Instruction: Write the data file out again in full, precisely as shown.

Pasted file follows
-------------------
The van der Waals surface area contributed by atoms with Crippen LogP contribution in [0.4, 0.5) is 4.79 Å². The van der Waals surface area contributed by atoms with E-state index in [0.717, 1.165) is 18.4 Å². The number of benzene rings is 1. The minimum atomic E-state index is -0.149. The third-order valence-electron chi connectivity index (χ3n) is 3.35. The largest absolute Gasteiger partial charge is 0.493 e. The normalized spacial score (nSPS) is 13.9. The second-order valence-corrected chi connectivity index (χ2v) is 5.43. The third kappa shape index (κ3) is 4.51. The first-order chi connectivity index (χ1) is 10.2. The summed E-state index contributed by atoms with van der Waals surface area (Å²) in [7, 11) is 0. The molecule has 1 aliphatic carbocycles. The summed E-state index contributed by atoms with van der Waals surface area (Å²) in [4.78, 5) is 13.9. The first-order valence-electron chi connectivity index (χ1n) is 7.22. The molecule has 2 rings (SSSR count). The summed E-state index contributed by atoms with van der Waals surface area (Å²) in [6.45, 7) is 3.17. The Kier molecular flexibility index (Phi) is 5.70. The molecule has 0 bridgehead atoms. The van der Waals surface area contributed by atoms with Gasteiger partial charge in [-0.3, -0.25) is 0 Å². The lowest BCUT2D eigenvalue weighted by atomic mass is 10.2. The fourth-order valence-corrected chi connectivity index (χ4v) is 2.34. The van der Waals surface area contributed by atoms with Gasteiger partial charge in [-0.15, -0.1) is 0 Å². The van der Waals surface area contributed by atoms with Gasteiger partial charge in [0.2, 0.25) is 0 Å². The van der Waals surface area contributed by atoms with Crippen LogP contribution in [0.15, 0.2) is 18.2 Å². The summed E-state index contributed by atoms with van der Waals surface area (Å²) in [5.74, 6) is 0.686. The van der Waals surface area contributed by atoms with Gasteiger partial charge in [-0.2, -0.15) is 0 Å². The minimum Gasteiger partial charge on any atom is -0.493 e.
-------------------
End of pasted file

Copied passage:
The van der Waals surface area contributed by atoms with Crippen LogP contribution in [0.4, 0.5) is 4.79 Å². The van der Waals surface area contributed by atoms with E-state index in [0.717, 1.165) is 18.4 Å². The number of benzene rings is 1. The minimum atomic E-state index is -0.149. The third-order valence-electron chi connectivity index (χ3n) is 3.35. The largest absolute Gasteiger partial charge is 0.493 e. The normalized spacial score (nSPS) is 13.9. The second-order valence-corrected chi connectivity index (χ2v) is 5.43. The third kappa shape index (κ3) is 4.51. The first-order chi connectivity index (χ1) is 10.2. The summed E-state index contributed by atoms with van der Waals surface area (Å²) in [7, 11) is 0. The molecule has 1 aliphatic carbocycles. The summed E-state index contributed by atoms with van der Waals surface area (Å²) in [4.78, 5) is 13.9. The first-order valence-electron chi connectivity index (χ1n) is 7.22. The molecule has 2 rings (SSSR count). The summed E-state index contributed by atoms with van der Waals surface area (Å²) in [6.45, 7) is 3.17. The Kier molecular flexibility index (Phi) is 5.70. The molecule has 0 bridgehead atoms. The van der Waals surface area contributed by atoms with Gasteiger partial charge in [-0.3, -0.25) is 0 Å². The lowest BCUT2D eigenvalue weighted by atomic mass is 10.2. The fourth-order valence-corrected chi connectivity index (χ4v) is 2.34. The van der Waals surface area contributed by atoms with Gasteiger partial charge in [-0.15, -0.1) is 0 Å². The van der Waals surface area contributed by atoms with Gasteiger partial charge in [0.2, 0.25) is 0 Å². The van der Waals surface area contributed by atoms with Crippen LogP contribution in [0.15, 0.2) is 18.2 Å². The summed E-state index contributed by atoms with van der Waals surface area (Å²) in [5.74, 6) is 0.686. The van der Waals surface area contributed by atoms with Gasteiger partial charge in [-0.2, -0.15) is 0 Å². The minimum Gasteiger partial charge on any atom is -0.493 e.